NEA Representative Assembly 2015: Rebel Yell

The delegates spent almost two hours debating NBI 11, which called on NEA to support efforts “to remove the Confederate flag and other symbols of the Confederacy from public schools and public spaces.”

It took that long because the “other symbols of the Confederacy” were a little too vague and widespread for the delegates. Ultimately they approved language that simply called for the removal of the Confederate battle flag from public schools and spaces.

It might seem an unusually excessive amount of time to spend on the issue, but I seem to recall last year’s debate over the Washington Redskins name taking quite a while, too.

The delegates also spent a long time on┬áConstitutional Amendment 1, which would grant full RA representation to states where NEA and AFT affiliates have merged. I don’t want to lose you in the complexities of it, but New York will serve as a quick example.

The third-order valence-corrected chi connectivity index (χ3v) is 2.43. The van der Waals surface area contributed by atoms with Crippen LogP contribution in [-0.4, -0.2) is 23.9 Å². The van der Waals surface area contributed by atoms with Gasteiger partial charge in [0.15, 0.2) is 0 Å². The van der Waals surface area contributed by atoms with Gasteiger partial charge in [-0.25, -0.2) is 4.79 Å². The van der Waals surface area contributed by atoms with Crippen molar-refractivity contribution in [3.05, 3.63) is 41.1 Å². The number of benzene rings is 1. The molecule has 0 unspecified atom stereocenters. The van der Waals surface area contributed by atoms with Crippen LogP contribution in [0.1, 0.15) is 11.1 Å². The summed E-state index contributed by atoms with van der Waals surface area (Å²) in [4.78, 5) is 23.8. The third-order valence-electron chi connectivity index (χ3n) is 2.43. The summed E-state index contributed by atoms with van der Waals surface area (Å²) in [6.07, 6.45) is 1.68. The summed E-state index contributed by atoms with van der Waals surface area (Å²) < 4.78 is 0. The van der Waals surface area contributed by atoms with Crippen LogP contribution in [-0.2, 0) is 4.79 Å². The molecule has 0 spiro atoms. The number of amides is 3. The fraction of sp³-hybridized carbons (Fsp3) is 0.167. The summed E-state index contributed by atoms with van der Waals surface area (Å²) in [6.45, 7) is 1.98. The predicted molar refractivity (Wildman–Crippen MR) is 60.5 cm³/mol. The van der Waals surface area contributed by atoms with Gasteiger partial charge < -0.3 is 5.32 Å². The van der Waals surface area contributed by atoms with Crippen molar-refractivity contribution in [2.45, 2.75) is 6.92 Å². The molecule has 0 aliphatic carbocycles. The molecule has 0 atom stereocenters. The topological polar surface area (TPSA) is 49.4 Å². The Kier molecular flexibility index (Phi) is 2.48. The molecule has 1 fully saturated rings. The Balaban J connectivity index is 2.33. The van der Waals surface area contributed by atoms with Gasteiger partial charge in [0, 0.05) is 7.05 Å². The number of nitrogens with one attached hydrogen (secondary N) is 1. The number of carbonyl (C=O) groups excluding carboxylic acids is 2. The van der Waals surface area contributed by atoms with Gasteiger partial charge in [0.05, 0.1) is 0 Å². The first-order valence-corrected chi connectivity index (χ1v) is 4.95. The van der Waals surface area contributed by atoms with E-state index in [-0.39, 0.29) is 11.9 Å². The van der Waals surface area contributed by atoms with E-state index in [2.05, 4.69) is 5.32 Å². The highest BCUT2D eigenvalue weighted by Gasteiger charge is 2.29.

When NEA New York merged with New York State United Teachers, it was only about one-twelfth the size of NYSUT. Merger guidelines required that the national dues be split proportionately between NEA and AFT – 8 percent to NEA, 92 percent to AFT. NEA delegate representation was limited to that percentage. So while NYSUT has over 375,000 active members, it sends only 8 percent of the delegates to which it would otherwise be entitled.

The amendment, voted on by secret ballot tomorrow, would give NYSUT and the other four merged affiliates 100 percent of their allotment, thereby greatly increasing their relative power in the assembly.

There wasn’t much debate, but an awful lot of questions. All the arguments in favor seemed to come from the merged affiliates, which doesn’t bode well for a two-thirds majority needed to pass. The New Jersey delegation in particular was determined to defeat it.

Constitutional Amendment 2, which would have changed the RA to biennial, was withdrawn. Bylaw Amendment B, which would make permanent the $20 assessment each NEA member pays to the Ballot Measure/Legislative Crises and Media funds, was introduced, but not debated at all. It, too, will be voted on by secret ballot tomorrow.

Unfortunately the delegates have completed action only through NBI 11, and there are evidently 122 NBIs in total. At this rate it promises to be a very, very late night on Monday.

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